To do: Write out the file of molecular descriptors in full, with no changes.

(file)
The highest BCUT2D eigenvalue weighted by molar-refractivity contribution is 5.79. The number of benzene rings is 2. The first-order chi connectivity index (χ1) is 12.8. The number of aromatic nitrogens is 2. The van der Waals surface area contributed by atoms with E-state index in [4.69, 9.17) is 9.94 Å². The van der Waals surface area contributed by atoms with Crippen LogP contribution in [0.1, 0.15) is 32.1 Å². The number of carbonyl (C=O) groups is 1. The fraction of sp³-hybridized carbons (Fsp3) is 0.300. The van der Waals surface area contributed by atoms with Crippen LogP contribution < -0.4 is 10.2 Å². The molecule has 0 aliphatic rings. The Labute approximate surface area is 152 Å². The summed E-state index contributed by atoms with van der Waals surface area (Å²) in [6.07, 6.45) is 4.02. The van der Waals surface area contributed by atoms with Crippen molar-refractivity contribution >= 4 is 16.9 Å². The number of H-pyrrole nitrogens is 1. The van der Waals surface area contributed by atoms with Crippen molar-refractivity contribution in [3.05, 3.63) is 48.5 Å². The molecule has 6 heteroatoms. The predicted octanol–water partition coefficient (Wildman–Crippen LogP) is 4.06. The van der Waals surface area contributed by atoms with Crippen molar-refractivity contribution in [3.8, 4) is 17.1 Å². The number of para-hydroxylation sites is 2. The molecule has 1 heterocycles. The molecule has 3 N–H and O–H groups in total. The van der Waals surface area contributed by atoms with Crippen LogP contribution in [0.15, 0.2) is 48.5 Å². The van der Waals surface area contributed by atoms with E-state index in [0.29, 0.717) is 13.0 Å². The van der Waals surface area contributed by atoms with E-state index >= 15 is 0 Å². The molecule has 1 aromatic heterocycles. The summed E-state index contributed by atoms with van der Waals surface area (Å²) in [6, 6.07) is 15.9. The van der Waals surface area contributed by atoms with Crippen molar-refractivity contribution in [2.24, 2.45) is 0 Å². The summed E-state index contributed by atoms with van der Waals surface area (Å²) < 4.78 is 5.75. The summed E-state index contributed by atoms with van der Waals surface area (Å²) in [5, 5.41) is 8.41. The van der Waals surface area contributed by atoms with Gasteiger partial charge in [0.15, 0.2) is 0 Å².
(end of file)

The highest BCUT2D eigenvalue weighted by molar-refractivity contribution is 5.79. The number of benzene rings is 2. The first-order chi connectivity index (χ1) is 12.8. The number of aromatic nitrogens is 2. The van der Waals surface area contributed by atoms with E-state index in [4.69, 9.17) is 9.94 Å². The van der Waals surface area contributed by atoms with Crippen LogP contribution in [0.1, 0.15) is 32.1 Å². The number of carbonyl (C=O) groups is 1. The fraction of sp³-hybridized carbons (Fsp3) is 0.300. The van der Waals surface area contributed by atoms with Crippen LogP contribution < -0.4 is 10.2 Å². The molecule has 0 aliphatic rings. The Labute approximate surface area is 152 Å². The summed E-state index contributed by atoms with van der Waals surface area (Å²) in [6.07, 6.45) is 4.02. The van der Waals surface area contributed by atoms with Crippen molar-refractivity contribution >= 4 is 16.9 Å². The number of H-pyrrole nitrogens is 1. The van der Waals surface area contributed by atoms with Crippen molar-refractivity contribution in [3.05, 3.63) is 48.5 Å². The molecule has 6 heteroatoms. The predicted octanol–water partition coefficient (Wildman–Crippen LogP) is 4.06. The van der Waals surface area contributed by atoms with Crippen molar-refractivity contribution in [3.8, 4) is 17.1 Å². The number of para-hydroxylation sites is 2. The molecule has 1 heterocycles. The molecule has 3 N–H and O–H groups in total. The van der Waals surface area contributed by atoms with Crippen LogP contribution in [0.15, 0.2) is 48.5 Å². The van der Waals surface area contributed by atoms with E-state index in [0.29, 0.717) is 13.0 Å². The van der Waals surface area contributed by atoms with E-state index >= 15 is 0 Å². The molecule has 1 aromatic heterocycles. The summed E-state index contributed by atoms with van der Waals surface area (Å²) in [6, 6.07) is 15.9. The van der Waals surface area contributed by atoms with Crippen molar-refractivity contribution in [2.24, 2.45) is 0 Å². The summed E-state index contributed by atoms with van der Waals surface area (Å²) < 4.78 is 5.75. The summed E-state index contributed by atoms with van der Waals surface area (Å²) in [5, 5.41) is 8.41. The van der Waals surface area contributed by atoms with Gasteiger partial charge in [0.15, 0.2) is 0 Å².